Peter Dreier: The eerie parallels between the shooting of Trayvon Martin and the murder of Emmett Till 58 years ago remind us that despite many years of racial progress, our criminal justice system remains a bastion of bias and bigotry.
Dan Bluemel: Modjeski’s husband exercises three hours a day. Since being in isolation, his memory, at 38 years of age, has begun to fail him. It’s the little things that are beginning to slip away, like how to spell simple words.
Rev. Irene Monroe: A young man has become the symbol of the horrific result of such stereotyping, and is fast becoming the symbol for a movement. Just as Matthew Shepard’s death galvanized a nation, Trayvon Martin’s death is doing the same.
Rudy Acuña: Now the jurors will write their books and Zimmerman will turn whiter, and appear as a guest of honor at right-wing functions. His claim to fame is that he murdered a 17-year-old kid who looked different.
Berry Craig: So-called right to work laws amount to freeloading because they permit employees at a unionized workplace to enjoy union-won wages and benefits without belonging to the union and paying union dues.
Melina Abdullah & Hasira Ashemu: Rather than simply falling in line, people of color and anti-racist Whites alike must demand that we pull back the curtain on the wizards that have firmly held the levers of institutional power for hundreds of years.
Carl Matthes: Scalia’s gauntlet throw-down was immediately accepted by Chad Griffin, president of the Human Rights Campaign (HRC), the nation’s largest LGBT advocate, who pledged to “bring marriage equality to all 50 states within five years.”
Irene Monroe: Many note how far the LGBTQ community has traveled—from a disenfranchised group on the fringe of America’s mainstream to a community now on the verge of full equality. But not all members of our community have crossed the finish line.
Rebecca Band: We can turn the tables on corporate greed. We can expand our ranks to non-traditional organizing efforts. We can connect with young people in our communities, and educate them about what unions have to offer for them.
Sikivu Hutchinson: Although it’s never stopped being open season on black folk in America the Beautiful, the Supreme Court’s gutting of the Voting Rights Act, its partial smackdown of affirmative action and the happy times for George Zimmerman defense trial signal that the gloves are off again.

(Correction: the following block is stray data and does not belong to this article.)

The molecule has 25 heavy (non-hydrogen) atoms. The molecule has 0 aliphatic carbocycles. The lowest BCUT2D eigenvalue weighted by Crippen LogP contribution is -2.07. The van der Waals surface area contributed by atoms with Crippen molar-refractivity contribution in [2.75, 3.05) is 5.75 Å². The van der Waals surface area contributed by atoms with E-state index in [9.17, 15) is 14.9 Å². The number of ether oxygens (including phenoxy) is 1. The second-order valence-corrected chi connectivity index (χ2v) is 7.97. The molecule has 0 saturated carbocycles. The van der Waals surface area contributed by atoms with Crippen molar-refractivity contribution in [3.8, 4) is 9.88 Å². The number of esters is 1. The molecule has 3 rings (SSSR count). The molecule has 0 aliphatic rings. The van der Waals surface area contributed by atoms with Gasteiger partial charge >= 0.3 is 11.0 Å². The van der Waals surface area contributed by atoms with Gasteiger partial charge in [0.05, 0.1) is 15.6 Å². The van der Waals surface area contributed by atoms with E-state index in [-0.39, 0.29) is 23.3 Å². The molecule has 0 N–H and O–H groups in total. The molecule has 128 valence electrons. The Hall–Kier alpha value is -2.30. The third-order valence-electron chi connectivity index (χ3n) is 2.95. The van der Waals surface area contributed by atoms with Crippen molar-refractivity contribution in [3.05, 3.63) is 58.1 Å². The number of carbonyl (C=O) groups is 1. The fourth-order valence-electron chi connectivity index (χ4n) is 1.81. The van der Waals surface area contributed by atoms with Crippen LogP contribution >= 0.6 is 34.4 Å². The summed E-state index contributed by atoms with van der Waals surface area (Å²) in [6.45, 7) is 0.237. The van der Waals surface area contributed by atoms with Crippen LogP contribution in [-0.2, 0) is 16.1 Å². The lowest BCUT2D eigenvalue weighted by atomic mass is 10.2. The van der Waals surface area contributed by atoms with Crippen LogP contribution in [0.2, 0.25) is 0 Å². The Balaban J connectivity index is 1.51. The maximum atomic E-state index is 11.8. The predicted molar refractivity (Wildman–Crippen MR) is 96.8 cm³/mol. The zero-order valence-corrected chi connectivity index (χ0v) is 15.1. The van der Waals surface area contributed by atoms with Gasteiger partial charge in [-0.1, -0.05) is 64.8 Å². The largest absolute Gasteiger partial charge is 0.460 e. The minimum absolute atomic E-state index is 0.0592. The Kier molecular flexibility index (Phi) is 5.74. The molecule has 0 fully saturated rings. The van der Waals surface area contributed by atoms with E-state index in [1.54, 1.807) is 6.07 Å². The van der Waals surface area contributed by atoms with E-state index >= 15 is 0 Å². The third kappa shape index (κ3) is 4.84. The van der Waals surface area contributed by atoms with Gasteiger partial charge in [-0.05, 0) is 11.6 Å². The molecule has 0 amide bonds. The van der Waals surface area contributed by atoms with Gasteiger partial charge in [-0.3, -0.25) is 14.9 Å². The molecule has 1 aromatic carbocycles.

RJ Eskow: And yet, bizarrely, the only Americans who seem to be seething with anger are the beneficiaries of this economic injustice — the wealthiest and most privileged among us. But those who are suffering seem strangely passive.
Peter Laarman: We should use this occasion to celebrate, modestly, today’s breakthroughs for LGBT people even as we publicly lament the losses suffered by Black America and pledge our firm solidarity in struggles against hate and injustice that are still to be won.
Rev. Irene Monroe: With more and more ex-gay ministries not only losing potential clients and political leverage, but also losing monies reparative therapies generate, there is a gradually shift from “curing” one’s LGBTQ sexual orientation to abstinence from it.
Randy Shaw: It would be helpful for progressive bloggers of color to explain why they did not attend Netroots Nation. Yet many are likely too busy writing stories to divert energy into explaining why they did attend a particular conference.
Dana Lone Hill: It seems as if the ongoing battle within the Oglala Lakota Sioux tribe over alcohol will still continue, but the biggest obstacle will be the battle will be with each other. The days of working together as a tribe seems to be a thing of the past…when there was no alcohol.
Ann Robertson and Bill Leumer: As inequalities in wealth continue to create an ever-widening chasm between the rich and the rest of us, the concept of “shared sacrifice” is becoming increasingly ludicrous.
Allison Mannos: Walmart’s expansion strategy for Los Angeles and other urban areas has been to avoid public oversight by choosing real estate that doesn’t require public review – and, where possible, to secure public subsidies, often with little public scrutiny.
Carl Matthes: Despite the much-heralded 2008 success of Prop 8 in California to stop same-sex marriage, that vote, and it’s subsequent ramifications, provided not only 18,000 lesbian and gay couples with legal marriages, but the accelerant for the Prop 8 case currently being decided by SCOTUS.
Kevin Zeese and Margaret Flowers: More and more people are becoming active. What holds others back? Perhaps their breaking point has not been reached or they do not have the time or resources to understand what is going on.
Sara Flocks: Today in Sacramento, women leaders in the legislature came together with women workers and California NOW to declare protecting women’s health by passing AB 880 a top priority for women this year.
Carl Matthes: During a 2012 legislative session, Tennessee lawmakers were unable to pass a measure, authored by Ragan, banning elementary and middle school teachers from discussing sexual activity that was not “related to natural human reproduction,” i.e., the “Don’t Say Gay” bill.